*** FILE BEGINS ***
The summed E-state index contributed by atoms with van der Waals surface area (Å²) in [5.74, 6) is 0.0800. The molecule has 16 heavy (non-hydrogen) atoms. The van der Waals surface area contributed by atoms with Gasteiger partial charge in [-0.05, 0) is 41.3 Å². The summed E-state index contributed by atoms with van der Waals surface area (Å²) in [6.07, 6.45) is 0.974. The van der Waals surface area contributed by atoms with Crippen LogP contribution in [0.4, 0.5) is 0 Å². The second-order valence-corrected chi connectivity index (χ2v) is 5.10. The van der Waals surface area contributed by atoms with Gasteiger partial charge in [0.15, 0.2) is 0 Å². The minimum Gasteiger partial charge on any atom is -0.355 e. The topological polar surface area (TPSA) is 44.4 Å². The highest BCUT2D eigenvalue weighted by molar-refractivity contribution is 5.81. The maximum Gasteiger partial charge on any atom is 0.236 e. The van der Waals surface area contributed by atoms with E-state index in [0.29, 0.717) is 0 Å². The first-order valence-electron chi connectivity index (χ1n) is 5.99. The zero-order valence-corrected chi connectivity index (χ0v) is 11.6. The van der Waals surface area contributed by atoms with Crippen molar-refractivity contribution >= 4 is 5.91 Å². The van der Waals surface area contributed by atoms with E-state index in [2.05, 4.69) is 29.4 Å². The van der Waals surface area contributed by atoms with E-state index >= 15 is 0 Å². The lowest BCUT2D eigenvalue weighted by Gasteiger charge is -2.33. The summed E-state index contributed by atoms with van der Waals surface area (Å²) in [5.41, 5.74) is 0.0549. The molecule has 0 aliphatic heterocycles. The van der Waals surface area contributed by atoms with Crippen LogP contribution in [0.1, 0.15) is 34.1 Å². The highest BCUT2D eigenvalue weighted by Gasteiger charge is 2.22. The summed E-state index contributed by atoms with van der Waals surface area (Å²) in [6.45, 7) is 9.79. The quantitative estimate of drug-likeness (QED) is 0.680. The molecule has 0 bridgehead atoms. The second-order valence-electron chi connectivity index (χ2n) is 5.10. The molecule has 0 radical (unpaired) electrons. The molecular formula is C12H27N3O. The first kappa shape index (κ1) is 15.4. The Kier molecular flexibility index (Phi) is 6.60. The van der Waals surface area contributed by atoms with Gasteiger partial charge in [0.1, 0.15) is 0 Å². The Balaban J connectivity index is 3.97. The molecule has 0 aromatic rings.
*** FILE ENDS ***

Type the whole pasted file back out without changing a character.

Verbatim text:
The summed E-state index contributed by atoms with van der Waals surface area (Å²) in [5.74, 6) is 0.0800. The molecule has 16 heavy (non-hydrogen) atoms. The van der Waals surface area contributed by atoms with Gasteiger partial charge in [-0.05, 0) is 41.3 Å². The summed E-state index contributed by atoms with van der Waals surface area (Å²) in [6.07, 6.45) is 0.974. The van der Waals surface area contributed by atoms with Crippen LogP contribution in [0.4, 0.5) is 0 Å². The second-order valence-corrected chi connectivity index (χ2v) is 5.10. The van der Waals surface area contributed by atoms with Gasteiger partial charge in [0.15, 0.2) is 0 Å². The minimum Gasteiger partial charge on any atom is -0.355 e. The topological polar surface area (TPSA) is 44.4 Å². The highest BCUT2D eigenvalue weighted by molar-refractivity contribution is 5.81. The maximum Gasteiger partial charge on any atom is 0.236 e. The van der Waals surface area contributed by atoms with E-state index in [0.29, 0.717) is 0 Å². The first-order valence-electron chi connectivity index (χ1n) is 5.99. The zero-order valence-corrected chi connectivity index (χ0v) is 11.6. The van der Waals surface area contributed by atoms with Crippen molar-refractivity contribution >= 4 is 5.91 Å². The van der Waals surface area contributed by atoms with E-state index in [2.05, 4.69) is 29.4 Å². The van der Waals surface area contributed by atoms with E-state index >= 15 is 0 Å². The lowest BCUT2D eigenvalue weighted by Gasteiger charge is -2.33. The summed E-state index contributed by atoms with van der Waals surface area (Å²) in [5.41, 5.74) is 0.0549. The molecule has 0 aliphatic heterocycles. The van der Waals surface area contributed by atoms with Crippen LogP contribution in [0.1, 0.15) is 34.1 Å². The highest BCUT2D eigenvalue weighted by Gasteiger charge is 2.22. The summed E-state index contributed by atoms with van der Waals surface area (Å²) in [6.45, 7) is 9.79. The quantitative estimate of drug-likeness (QED) is 0.680. The molecule has 0 bridgehead atoms. The second-order valence-electron chi connectivity index (χ2n) is 5.10. The molecule has 0 radical (unpaired) electrons. The molecular formula is C12H27N3O. The first kappa shape index (κ1) is 15.4. The Kier molecular flexibility index (Phi) is 6.60. The van der Waals surface area contributed by atoms with Gasteiger partial charge in [0.1, 0.15) is 0 Å². The Balaban J connectivity index is 3.97. The molecule has 0 aromatic rings.